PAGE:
- Today, is the Iowa caucus – the first official contest in the Democratic primaries.
- After studying the weekend’s campaign rallies and leaked Des Moine Register poll numbers, Elizabeth Warren is poised to significantly outperform expectations.
- Political bettors should wager on the Massachusetts Senator before the Iowa caucus puts her back on the radar as a serious contender for the nomination.
It’s Monday morning, which means it’s Iowa caucus day, the official starting line for the Democratic primaries! All weekend long I’ve been closely watching all of the campaign rallies, latest poll numbers, and craziest DNC rumors — trying to forecast how this first contest plays out, and the domino effect different outcomes will have on the race.
All month long, I’ve been fairly confident that Bernie Sanders has Iowa in the bag – and he still may – but there have been a few late-breaking updates that have my attention.
|Online Sportsbook||Elizabeth Warren’s Odds of Winning DNC Nom.|
Des Moines Register Poll
The Des Moines Register Poll is traditionally the most accurate reflection of how the Iowa caucuses will play out – which is why supporters of nearly every Democratic candidate were outraged to learn that they wouldn’t be getting the crucial last-minute figures this weekend. Apparently, the company conducting the poll was alerted by a Pete Buttigieg supporter, that the Mayor of South Bend was omitted from the individual’s interview and felt the need to scrap the results.
While it appears that this was a one-time error by a single surveyor, the mistake was used to withhold the results from the public. A representative from Selzer & Co., explained, “There were concerns about what could be an isolated incident. Because of the stellar reputation of the poll, and the wish to always be thought of that way, the heart-wrenching decision was made not to release the poll. The decision was made with the highest integrity in mind.”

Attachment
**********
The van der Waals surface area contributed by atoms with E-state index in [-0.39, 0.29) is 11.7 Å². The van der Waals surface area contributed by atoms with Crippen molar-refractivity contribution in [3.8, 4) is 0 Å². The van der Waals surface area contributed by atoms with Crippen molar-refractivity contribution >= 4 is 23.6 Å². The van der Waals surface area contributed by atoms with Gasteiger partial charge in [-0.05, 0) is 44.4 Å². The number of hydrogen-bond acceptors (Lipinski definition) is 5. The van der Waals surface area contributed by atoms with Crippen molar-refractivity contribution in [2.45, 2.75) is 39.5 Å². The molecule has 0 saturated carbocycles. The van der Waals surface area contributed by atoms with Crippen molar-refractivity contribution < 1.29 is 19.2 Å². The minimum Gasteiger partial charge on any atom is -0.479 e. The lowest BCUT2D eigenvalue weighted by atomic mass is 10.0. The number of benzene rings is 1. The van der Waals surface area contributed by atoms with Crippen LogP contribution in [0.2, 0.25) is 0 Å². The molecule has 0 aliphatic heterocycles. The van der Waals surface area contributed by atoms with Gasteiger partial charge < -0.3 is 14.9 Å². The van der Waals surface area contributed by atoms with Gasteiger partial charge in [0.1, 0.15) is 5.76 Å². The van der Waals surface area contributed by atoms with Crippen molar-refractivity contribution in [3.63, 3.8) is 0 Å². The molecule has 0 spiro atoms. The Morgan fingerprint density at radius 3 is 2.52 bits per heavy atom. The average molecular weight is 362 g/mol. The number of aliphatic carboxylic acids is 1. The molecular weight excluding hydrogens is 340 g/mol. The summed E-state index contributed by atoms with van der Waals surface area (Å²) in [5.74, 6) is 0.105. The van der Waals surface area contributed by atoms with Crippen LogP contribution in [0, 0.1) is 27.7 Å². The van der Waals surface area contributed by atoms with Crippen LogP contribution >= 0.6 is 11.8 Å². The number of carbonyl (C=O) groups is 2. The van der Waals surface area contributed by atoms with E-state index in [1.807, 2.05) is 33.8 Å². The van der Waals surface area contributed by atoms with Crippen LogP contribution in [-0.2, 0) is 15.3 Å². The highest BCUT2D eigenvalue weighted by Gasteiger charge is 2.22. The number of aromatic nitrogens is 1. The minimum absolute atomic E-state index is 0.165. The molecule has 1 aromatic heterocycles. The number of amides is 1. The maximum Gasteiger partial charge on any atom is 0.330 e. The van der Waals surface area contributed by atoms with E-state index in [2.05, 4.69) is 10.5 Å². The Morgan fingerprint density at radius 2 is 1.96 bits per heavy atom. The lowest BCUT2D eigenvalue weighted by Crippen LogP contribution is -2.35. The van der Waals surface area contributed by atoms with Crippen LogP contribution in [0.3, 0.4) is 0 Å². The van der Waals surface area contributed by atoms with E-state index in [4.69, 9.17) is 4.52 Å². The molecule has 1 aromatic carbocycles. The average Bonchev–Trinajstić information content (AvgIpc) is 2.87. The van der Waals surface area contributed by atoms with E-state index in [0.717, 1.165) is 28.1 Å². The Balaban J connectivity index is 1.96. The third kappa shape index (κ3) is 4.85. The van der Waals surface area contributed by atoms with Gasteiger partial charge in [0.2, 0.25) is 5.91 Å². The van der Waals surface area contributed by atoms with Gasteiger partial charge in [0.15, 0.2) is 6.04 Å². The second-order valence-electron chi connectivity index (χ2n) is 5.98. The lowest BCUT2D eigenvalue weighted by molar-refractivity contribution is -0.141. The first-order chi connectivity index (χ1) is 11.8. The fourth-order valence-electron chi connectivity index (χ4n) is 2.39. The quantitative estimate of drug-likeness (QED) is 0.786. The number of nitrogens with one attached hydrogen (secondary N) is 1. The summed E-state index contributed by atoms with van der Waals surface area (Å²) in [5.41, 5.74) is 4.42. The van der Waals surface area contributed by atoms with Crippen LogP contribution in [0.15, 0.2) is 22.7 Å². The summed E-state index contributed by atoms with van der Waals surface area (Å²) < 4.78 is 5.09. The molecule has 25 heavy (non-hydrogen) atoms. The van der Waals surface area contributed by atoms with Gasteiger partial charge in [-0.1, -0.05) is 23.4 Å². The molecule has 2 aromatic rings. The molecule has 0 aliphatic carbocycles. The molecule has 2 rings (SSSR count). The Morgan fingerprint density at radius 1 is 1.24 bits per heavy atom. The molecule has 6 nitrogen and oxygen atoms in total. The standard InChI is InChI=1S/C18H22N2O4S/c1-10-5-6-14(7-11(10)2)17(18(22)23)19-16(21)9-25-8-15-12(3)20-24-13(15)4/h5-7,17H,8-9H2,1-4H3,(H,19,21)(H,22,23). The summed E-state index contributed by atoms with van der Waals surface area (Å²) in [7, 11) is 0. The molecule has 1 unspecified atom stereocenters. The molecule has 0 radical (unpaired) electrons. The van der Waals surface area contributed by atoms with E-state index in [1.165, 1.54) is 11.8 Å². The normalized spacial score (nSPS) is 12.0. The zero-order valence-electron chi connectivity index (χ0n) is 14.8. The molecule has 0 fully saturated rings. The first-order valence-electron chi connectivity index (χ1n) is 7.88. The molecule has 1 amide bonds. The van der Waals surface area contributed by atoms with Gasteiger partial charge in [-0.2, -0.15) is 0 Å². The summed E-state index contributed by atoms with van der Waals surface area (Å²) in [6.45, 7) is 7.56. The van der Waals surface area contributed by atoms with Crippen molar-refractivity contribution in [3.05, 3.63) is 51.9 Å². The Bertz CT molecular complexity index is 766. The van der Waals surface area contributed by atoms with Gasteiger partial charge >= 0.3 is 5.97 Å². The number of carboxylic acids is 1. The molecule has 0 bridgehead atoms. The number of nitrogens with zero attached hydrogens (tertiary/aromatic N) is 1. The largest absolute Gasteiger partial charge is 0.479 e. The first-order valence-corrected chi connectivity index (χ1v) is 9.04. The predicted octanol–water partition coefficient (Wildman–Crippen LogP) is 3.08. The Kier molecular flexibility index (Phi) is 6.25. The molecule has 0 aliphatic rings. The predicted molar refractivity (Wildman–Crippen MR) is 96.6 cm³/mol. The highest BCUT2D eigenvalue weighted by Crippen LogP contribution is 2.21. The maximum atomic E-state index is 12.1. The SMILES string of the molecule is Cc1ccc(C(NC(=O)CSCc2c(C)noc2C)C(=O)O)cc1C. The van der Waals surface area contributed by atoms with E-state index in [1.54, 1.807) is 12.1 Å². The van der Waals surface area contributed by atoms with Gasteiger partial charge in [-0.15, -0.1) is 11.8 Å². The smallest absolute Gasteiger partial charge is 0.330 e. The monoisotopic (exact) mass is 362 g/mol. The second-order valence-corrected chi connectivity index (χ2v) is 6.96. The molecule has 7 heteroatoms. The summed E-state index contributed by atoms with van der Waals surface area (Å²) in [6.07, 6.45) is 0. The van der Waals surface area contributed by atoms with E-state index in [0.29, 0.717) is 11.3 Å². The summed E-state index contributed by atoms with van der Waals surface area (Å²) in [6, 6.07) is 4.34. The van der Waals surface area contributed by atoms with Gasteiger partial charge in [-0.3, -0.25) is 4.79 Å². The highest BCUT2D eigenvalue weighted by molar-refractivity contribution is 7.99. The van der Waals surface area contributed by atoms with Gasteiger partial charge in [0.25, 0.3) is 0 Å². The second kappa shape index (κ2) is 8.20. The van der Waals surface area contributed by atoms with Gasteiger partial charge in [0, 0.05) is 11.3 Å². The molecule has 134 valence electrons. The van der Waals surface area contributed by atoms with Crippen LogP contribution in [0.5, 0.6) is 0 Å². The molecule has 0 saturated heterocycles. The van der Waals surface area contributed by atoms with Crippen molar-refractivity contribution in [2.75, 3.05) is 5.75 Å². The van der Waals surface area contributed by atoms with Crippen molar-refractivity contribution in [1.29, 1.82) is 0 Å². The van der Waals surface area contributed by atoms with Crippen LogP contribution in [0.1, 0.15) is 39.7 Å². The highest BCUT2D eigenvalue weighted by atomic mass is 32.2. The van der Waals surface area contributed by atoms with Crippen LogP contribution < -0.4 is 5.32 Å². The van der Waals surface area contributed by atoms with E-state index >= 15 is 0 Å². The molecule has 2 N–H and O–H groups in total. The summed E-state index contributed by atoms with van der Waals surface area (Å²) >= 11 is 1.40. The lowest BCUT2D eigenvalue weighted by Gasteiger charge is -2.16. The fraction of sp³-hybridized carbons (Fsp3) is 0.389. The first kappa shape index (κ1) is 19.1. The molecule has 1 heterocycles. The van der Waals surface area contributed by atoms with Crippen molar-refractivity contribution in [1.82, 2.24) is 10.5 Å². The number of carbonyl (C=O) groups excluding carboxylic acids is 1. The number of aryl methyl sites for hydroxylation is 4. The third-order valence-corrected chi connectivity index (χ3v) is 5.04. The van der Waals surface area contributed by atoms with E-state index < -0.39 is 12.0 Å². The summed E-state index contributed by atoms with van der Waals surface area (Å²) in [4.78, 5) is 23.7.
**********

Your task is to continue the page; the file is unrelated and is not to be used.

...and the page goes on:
It seems odd that a singular omission would have such significant consequences, and I can’t help but wonder if this is the Buttigieg campaign burying information that bode well for the Mayor, in hopes of limiting the damage. We can’t be sure, but that feels like a McKinsey-type move.
Since the Register chose not to release their data, there have been some rumored leaks. According to Arjav Rawal, — a High School student who went viral for scooping every major media network when he broke the Register’s poll results on January 10 — the figures made public by Mike Cernovic, are accurate.
These are the leaked poll results:
- Sanders 22% (+2)
- Warren 18% (+1)
- Buttigieg 16% (=)
- Biden 13% (-2)
As you can see, Joe Biden is in a free-fall in Iowa, while Elizabeth Warren’s decline has been grossly exaggerated. In fact, these numbers tell me that there’s significant value in betting the Massachusetts Senator before the 4 PM deadline – when the odds are pulled from the board.
I’ll explain why I’m leaning towards taking Warren over Bernie below.
Insight from Robert Barnes